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PEM Expansion — Shade Trees Are Not Really The Issue

Community perceives a lack of respect from the Peabody Essex Museum as construction plans are released.

 

There are days when I am surprised at how easily people's emotions can be stirred — in this case it is the future, or lack thereof, for two small Honey Locust trees, seven Red Oak trees and the location of a construction crane on the pedestrian mall.

As a young Derby Street kid I remember walking across the old Empire's parking lot as I crossed from Charter Street to Essex Street. I could have been going to Almy's or on my way to mow the lawn at my grandfather's house in North Salem.

As I approached what was once Liberty Street, I would stop and watch as a large hole was excavated for the foundation for the first expansion of what we knew then as the Peabody Museum. Later downtown, journeys that summer were interrupted to watch steel beams go up. The arrival and placement of the huge stone facade panels kept me fascinated.

Whatever controversy came with that project escaped me. My interests as a 12-year-old were elsewhere.

Some years later when the museum expanded again, there were multiple issues that resonated with locals. Mention Liberty Street, the Armory facade, the Church Street parking lot, the Marine Arts Gallery or the Essex Institute to a Salem native and you are sure to get an earful. Memories are long and in many cases grudges are still held.

There is also a perception that it is the that is driving the current plans to "improve" the pedestrian mall. I am one who believes that is true.

The recent Public Shade Tree Removal Hearing where the fate of seven trees that line the southern side of the pedestrian mall between New Liberty Street and East India Marine Hall was discussed has stirred those old memories and freshened a few of those grudges.

The PEM has ambitious and expensive plans. They have become a world-class destination museum. 

What they have not become is an institution that demonstrates a feel and understanding for the community in which they do business. Ask the typical Salem resident what the PEM does to support the schools, children's organizations and businesses in town and you will get a blank stare. This doesn't mean they do nothing; it means that they are not visible enough.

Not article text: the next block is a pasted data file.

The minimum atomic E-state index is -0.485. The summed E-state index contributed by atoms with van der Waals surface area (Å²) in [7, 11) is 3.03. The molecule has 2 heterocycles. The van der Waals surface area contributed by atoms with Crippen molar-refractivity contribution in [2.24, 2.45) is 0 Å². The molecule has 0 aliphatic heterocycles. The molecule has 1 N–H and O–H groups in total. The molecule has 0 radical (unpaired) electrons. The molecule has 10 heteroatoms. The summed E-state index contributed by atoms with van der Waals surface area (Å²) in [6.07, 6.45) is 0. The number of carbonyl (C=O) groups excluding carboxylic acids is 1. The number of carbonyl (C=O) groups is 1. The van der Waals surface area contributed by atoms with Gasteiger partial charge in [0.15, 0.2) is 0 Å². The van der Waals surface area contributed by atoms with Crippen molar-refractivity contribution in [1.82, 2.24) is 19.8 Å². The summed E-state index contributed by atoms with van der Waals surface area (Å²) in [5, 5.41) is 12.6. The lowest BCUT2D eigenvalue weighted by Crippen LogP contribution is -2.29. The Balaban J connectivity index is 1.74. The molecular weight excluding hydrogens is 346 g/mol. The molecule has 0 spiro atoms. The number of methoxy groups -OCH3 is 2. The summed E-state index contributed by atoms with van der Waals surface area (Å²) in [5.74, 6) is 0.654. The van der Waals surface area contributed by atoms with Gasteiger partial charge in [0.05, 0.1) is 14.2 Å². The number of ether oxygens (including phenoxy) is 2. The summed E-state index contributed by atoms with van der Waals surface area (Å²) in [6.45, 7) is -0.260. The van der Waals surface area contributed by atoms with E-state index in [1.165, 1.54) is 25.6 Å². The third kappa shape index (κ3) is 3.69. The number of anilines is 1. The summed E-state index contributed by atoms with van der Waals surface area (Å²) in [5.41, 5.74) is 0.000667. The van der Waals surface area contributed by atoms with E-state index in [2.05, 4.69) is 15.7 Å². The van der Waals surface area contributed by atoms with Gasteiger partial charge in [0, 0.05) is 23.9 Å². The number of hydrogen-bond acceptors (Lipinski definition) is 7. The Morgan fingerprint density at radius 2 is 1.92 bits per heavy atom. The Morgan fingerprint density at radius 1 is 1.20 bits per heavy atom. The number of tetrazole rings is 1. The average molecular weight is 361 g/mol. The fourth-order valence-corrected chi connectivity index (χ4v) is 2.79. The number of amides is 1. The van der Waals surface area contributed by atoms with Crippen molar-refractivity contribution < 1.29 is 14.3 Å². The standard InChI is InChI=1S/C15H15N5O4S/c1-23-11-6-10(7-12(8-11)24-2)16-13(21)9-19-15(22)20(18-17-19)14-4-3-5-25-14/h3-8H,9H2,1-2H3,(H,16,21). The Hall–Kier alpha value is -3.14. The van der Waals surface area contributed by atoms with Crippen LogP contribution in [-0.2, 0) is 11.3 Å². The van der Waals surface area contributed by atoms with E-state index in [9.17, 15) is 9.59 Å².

Seven trees have the potential to either derail their public relations campaign or keep it on track. It would be nice to hear the PEM tell us exactly what their plans are, how they arrived at those plans, and what will be done to replace those trees or to pay for their loss.

How about plans for those mall businesses that put push carts in that area? Are their plans to assist them for the duration of the construction?

In the same vein, where is the replica of the Paul Revere Bell at Armory Park? It disappeared this week.

This issue isn't really about trees or bells. It is about respect for the community through due public process and direct communication with those who are affected. The trees are nice, but they can be replaced. 

PEM hired the very well-known and respected Claudia Chuber to help them overcome their own local public relation shortcomings. It is past time for some true public outreach.

You have a nice air-conditioned auditorium, PEM. Maybe it's time for the public to have a chance to speak directly with those who are doing the planning.

roger August 14, 2012 at 11:32 AM
developers don't care about trees, they don't even care about people, they only care about developing. obviously pem doesn't care. to them it's all about the bottom lline..money and greed... the last time pem expanded salem lost a street and they completely changed the way we get around downtown. like all other developements, the trees will soon be gone and forgotten but it's good to know that someone has the guts to make it into a public forum...thanks bill legault
DBL August 14, 2012 at 01:18 PM